The liability waiver might be said to be the Rodney Dangerfield of legal documents. People rarely read the documents they sign before engaging in a dangerous activity and they often outright scoff at the enforceability of the waiver’s contents.
I have heard more than one person say, “I didn’t read it, so it can’t be held against me”. Like most generalities spouted about the workings of the law, this one is inaccurate most of the time.
The legal reality is there is a common law rule that parties will be bound by such a document, even if they haven’t read it. There are, however, exceptions to this rule. Employers who have employees sign a liability waiver before a recreational activity or as part of their hiring process would be well-advised to understand their nuances.
The B.C. Supreme Court recently ruled on the enforceability of a waiver signed by a golf course patron when renting a golf cart. Chico Okihiro was golfing at Hyde Mountain Golf Course and, in the course of renting a motorized cart, signed a document entitled “Cart Liability”. At this particular course, players were required to rent golf carts.
According to Okihiro, the staff person at the Hyde Mountain pro shop presented him with various receipts to sign and directed him where to sign. Okihiro recalled that there was no explanation given of what he was signing and that it all happened quickly as the pro shop was busy with lots of activity.
Okihiro did not read the paragraphs of text below the title of the document before signing, and he said that nothing was done to draw his attention to them. He assumed he was signing something which made him responsible if he damaged the golf cart.
It turned out that the liability waiver stated, “I promise and further agree to hold Hyde Mountain on Mara Lake Golf Course its agents free and harmless from any damage or claims of any nature whatsoever that may arise from or through my use of said Golf Cart. I represent that I am familiar with the operation and use of said Golf Cart, and that I can operate and control same.”
Later that day, Okihiro was involved in an accident while operating the golf cart. While travelling down a steep cart path in the rain, the cart slid off the path and tumbled down a steep embankment.
Okihiro and his playing partner were both injured in the accident. Okihiro sued for damages.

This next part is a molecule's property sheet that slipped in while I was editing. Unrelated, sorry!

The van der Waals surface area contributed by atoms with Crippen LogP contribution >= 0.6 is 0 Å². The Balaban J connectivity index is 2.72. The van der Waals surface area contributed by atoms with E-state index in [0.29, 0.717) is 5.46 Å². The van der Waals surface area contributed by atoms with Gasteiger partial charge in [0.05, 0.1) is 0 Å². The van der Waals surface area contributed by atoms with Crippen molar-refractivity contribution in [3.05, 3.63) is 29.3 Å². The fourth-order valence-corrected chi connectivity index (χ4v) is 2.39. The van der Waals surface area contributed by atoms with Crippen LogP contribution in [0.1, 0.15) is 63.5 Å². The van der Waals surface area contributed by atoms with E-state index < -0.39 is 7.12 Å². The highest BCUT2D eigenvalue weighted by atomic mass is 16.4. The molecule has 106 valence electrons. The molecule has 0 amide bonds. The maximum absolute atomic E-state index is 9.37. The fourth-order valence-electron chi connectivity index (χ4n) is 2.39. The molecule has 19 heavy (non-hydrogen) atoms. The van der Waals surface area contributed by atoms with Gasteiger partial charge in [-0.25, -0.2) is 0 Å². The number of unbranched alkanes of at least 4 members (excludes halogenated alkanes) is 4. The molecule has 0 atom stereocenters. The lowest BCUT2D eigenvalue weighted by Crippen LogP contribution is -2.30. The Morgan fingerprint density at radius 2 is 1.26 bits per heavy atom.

The B.C. Court repeated the rule that a party signing a document without reading it is bound by its terms, but noted the “reasonable notice” exception to that rule. The exception is applicable only in certain special circumstances, including inducement to sign the document by fraud or misrepresentation and when the party relying on the waiver knew (or had reason to know) the signing party misunderstood the waiver’s terms.
Okihiro sought to convince the Court that Hyde Mountain knew, or had reason to know, that he did not understand the impact of the liability waiver he had signed.
The Court stated that the fact Okihiro was required to rent a cart increased the significance of the waiver protecting Hyde Mountain. It seemed to be stating that the onus on Hyde Mountain to demonstrate it had provided Okihiro with reasonable notice of the waiver’s contents was higher in these circumstances.
The Court found the title, “Cart Liability”, did not sufficiently convey the scope of the waiver sought by Hyde Mountain from its patrons. The title did nothing to alert Okihiro to the fact that he was signing a “potentially wide-ranging” document absolving the golf course of responsibility for injuries suffered through the use of the golf cart.
The contents of the waiver’s text were also analyzed by the Court. It concluded the waiver was ambiguous and that a reasonable reading would not dispel the impression that it related only to a player’s negligent use of the golf cart.
The Court emphasized that any ambiguity in the waiver was to be construed against the golf course operators who prepared it. It could not reasonably be read to say, “I save the golf course free and harmless from any damages or claims that may arise from my use of the cart”.
As a result, the application by Hyde Mountain to dismiss Okihiro’s claims against them was rejected. This is an example of a party attempting to rely on a poorly worded, poorly titled, and poorly communicated waiver of liability.
If your business seeks the protection of a liability waiver, it might start by obtaining clear language of the extent of the waiver, using a title which conveys the significance of the content, and taking active steps to bring it to the signor’s attention. In those instances, whether the individual reads it or not, there is a strong likelihood it will be enforceable.
Robert Smithson is a partner at Pushor Mitchell LLP in Kelowna practicing exclusively in the area of labour and employment law. For more information about his practice, log on to http://www.pushormitchell.com/.